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Diet Culture: Examples of its Influence in Our Society

Diet Culture

If you've been following my blog, you know that I've mentioned "diet culture" in multiple blog posts, and that I previously struggled with disordered eating - followed by doing some internal housekeeping and becoming a non-diet dietitian and a health coach who specializes in Intuitive Eating and uses a Health at Every Size (HAES) perspective. You know that I frequently talk about why dieting doesn't work for most people, and how focusing on our behaviors - versus a number on a scale - can be empowering for our well-being - and is a great way to measure our progress.

So today I'm switching gears and am providing a bit more explanation as to what diet culture is, in addition to discussing some examples of its influence in a variety of situations. Please know that it's completely understandable if - as you're reading this - you experience different emotions. Some could be sadness, frustration, anger, defensiveness, etc. We're all in this together! Unfortunately, starting as children, our Western culture has provided us with lots of unflattering portrayals of larger bodies in cartoons, children's books, movies, etc. And these negative characterizations continue throughout life - meaning that it's highly likely that you might identify with some of what's written in this post. I'm happy to chat about any thoughts or feelings that might come up as you're reading this! I am humbly writing this post as someone who has experienced a lot of thin privilege throughout life, and whose thinking continues to evolve thanks to my wonderful clients and mentors who teach me so much.


I'll share a bit of my interpretation of diet culture. Diet culture is a set of beliefs revolving around the idea that "thin" bodies are the most desirable, valuable, and "healthy." Diet culture also conveys that eating a certain way is "good" or "bad" - and that a person's worth increases when eating "healthy," or when living in a small body. It's worth noting that diet culture has frequently presented an image of health as living in a able-bodied, small, white body. As Christy Harrison, MPH, RD, CDN, writes, "Diet culture is a form of oppression, and dismantling it is essential for creating a world that's just and peaceful for people in ALL bodies." If you would like to learn more about diet culture's history and form of oppression, listen to Christy Harrison talk about this topic in this podcast starting around the twenty-two minute mark.

Diet culture's influence can of course be found within the diet industry. While the diet industry tells you that all your dreams will come true when you obtain a small body and eat a certain way, it doesn't tell you that dieting doesn't work in the long-term for most people; can be harmful emotionally, physically, and mentally; is a strong risk factor for developing an eating disorder; is a strong predictor of weight gain; and that weight cycling - which is associated with yo-yo dieting - is linked to worsened cardiovascular health and premature death.

Among many things, diet culture's influence can lead to developing weight bias - which is having unfavorable thoughts about people due to their body size or weight. Weight bias can then result in weight stigma - which entails putting labels on people due to their body size and discriminating against them - which may be harmful to those individuals' emotional, physical, and mental well-being. In fact, weight stigma is an independent risk factor for chronic health conditions. Weight stigma can then lead to internalized weight stigma, in which a person begins to believe that the labels that have been thrown at them are true - which may be particularly damaging to the person's overall health. Internalized weight stigma is associated with chronic dieting, eating disorders, decreased desire to exercise, etc.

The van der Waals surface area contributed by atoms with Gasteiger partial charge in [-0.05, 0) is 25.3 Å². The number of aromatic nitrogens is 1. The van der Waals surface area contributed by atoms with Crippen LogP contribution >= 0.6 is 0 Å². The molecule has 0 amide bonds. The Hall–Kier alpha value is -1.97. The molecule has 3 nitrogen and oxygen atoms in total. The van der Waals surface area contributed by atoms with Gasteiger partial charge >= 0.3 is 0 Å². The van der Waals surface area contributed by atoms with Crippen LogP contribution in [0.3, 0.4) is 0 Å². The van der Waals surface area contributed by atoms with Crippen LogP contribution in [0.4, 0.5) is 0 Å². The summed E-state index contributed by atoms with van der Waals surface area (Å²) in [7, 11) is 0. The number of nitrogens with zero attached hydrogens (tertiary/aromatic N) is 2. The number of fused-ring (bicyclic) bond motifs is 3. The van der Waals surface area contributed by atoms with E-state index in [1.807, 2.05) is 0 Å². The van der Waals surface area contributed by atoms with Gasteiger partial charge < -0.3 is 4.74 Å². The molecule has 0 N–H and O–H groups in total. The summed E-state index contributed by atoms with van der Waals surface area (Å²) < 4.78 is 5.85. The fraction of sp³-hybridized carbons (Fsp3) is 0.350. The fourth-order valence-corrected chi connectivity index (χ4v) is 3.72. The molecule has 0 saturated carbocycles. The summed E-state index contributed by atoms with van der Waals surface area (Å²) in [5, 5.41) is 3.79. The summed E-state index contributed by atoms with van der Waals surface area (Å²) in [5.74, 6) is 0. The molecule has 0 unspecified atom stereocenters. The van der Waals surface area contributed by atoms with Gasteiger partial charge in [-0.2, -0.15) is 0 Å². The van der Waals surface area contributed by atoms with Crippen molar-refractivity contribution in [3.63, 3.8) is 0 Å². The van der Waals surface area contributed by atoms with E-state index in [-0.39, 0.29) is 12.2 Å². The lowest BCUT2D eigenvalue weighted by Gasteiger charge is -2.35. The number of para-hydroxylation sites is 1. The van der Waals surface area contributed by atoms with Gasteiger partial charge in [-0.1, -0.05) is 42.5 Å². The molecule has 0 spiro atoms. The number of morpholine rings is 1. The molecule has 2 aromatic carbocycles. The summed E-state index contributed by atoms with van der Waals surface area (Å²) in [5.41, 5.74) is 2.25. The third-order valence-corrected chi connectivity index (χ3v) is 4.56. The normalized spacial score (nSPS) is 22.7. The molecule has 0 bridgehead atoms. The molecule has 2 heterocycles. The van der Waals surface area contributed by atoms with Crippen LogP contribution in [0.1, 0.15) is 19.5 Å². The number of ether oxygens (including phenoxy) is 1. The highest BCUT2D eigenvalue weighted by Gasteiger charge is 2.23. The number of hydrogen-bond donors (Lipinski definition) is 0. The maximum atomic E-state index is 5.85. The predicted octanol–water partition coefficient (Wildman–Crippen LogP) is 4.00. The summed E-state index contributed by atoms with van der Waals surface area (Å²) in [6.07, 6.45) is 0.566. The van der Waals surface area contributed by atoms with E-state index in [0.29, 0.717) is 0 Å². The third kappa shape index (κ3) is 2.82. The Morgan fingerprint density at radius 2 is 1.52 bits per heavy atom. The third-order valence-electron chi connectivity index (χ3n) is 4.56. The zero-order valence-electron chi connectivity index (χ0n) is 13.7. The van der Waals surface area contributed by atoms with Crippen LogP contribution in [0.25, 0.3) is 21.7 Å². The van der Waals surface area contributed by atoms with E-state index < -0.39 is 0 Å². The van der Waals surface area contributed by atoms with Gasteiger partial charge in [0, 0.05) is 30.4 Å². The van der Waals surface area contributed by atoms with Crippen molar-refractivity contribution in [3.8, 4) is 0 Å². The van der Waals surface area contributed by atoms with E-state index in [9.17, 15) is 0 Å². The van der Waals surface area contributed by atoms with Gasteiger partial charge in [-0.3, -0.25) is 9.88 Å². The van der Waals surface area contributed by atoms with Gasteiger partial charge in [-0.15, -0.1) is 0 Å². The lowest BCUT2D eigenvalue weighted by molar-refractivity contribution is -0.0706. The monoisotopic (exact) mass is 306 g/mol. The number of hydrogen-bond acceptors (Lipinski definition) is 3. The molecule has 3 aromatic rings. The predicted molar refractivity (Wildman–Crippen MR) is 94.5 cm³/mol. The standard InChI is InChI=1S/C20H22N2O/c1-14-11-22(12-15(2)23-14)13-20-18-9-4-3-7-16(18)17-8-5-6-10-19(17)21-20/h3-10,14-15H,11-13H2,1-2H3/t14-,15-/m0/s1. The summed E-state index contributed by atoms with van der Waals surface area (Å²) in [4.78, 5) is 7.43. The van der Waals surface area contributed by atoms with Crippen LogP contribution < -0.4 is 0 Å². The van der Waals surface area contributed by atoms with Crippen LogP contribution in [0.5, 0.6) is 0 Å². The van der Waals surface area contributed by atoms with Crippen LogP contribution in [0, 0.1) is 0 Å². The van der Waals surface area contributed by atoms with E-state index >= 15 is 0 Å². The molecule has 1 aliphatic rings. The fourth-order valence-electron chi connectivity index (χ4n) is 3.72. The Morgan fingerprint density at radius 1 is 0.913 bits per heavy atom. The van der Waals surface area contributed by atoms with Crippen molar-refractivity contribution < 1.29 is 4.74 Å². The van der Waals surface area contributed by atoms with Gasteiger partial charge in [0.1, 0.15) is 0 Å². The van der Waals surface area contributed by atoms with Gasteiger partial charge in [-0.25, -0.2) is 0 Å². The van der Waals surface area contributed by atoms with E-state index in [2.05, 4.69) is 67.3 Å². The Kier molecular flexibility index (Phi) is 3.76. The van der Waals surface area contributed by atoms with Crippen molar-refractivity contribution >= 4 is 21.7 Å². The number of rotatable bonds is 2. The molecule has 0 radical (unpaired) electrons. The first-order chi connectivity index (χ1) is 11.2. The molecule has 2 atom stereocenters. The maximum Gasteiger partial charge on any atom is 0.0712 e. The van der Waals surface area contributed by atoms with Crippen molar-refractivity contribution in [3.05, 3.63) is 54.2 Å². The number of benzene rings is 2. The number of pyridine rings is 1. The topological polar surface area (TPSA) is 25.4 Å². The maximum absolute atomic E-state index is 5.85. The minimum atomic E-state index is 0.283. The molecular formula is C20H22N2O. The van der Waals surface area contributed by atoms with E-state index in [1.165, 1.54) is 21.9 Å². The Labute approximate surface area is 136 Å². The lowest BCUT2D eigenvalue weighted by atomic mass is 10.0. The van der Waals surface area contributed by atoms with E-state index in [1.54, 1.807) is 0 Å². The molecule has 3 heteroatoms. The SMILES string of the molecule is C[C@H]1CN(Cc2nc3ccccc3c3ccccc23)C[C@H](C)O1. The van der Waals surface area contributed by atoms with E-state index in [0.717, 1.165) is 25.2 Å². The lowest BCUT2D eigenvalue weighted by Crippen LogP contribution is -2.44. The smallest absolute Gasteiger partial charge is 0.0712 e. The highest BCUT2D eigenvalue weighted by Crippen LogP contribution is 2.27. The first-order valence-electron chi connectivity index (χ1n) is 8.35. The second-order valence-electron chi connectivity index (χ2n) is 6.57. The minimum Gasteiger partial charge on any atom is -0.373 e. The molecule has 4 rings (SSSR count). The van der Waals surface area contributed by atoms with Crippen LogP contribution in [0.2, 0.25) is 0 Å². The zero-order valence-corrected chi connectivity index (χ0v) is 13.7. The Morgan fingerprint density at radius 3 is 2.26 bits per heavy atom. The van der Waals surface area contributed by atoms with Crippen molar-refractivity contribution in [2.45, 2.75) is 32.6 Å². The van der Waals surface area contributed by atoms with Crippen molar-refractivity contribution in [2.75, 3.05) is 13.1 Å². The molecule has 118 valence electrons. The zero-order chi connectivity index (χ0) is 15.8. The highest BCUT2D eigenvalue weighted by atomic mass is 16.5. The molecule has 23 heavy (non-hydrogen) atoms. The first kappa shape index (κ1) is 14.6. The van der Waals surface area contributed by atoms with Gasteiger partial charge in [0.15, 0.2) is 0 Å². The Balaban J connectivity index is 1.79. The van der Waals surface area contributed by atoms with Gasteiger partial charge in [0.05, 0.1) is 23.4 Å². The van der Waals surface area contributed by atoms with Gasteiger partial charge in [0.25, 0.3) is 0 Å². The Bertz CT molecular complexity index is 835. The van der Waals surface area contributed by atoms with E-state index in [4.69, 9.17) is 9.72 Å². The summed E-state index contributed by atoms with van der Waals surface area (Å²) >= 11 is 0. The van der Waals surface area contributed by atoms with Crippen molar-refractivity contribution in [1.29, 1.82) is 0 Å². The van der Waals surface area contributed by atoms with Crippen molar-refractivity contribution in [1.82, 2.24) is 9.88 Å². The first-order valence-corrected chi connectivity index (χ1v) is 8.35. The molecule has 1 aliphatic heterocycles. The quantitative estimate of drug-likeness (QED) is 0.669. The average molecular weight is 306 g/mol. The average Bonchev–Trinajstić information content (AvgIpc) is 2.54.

I've listed below just some of the many places where diet culture's influence can be found. As you'll see in some of the following examples, diet culture's influence can lead to size discrimination:

Grocery stores:

  • An employee complimenting a shopper for being "so good," at the checkout line when deciding that the shopper is buying a large amount of "healthy" ingredients.

  • A grocery shopper taking pictures of the food in his or her cart - and posting it on Instagram with a "clean" eating message or "If I can do it, you can too" statement.

  • An individual looking into a grocery cart containing sweets, and thinking that the shopper is being "bad" for purchasing those items.


  • Health professionals elevating smaller bodies - and making the assumption that a smaller body is "healthy" solely due to its size - while viewing a larger body as "unhealthy" solely due to its size.

  • A patient comes in with a broken arm, and is told to lose weight.

  • Not diagnosing or treating a condition due to being distracted by a person's higher weight - and solely suggesting weight loss. Also missing a diagnosis as a result of thinking that a thin-bodied person is "healthy."

  • Health practitioners viewing patients in larger bodies as undisciplined and "noncompliant with treatment." Some of the most disciplined people that I know are people in larger bodies.

  • Labeling a thin-bodied dietitian as "good," and a dietitian in a larger body as "bad." Spoil alert: There are so many ROCKSTAR dietitians in smaller AND larger bodies.

  • Not taking into account the impact that the discrimination that we may experience because of our skin color, ethnicity, gender, sexual orientation, socioeconomic status, and body size can have on our health.

  • Not being mindful of how a person's genetics, stress levels, level of self-care, and socioeconomic status can influence one's wellness.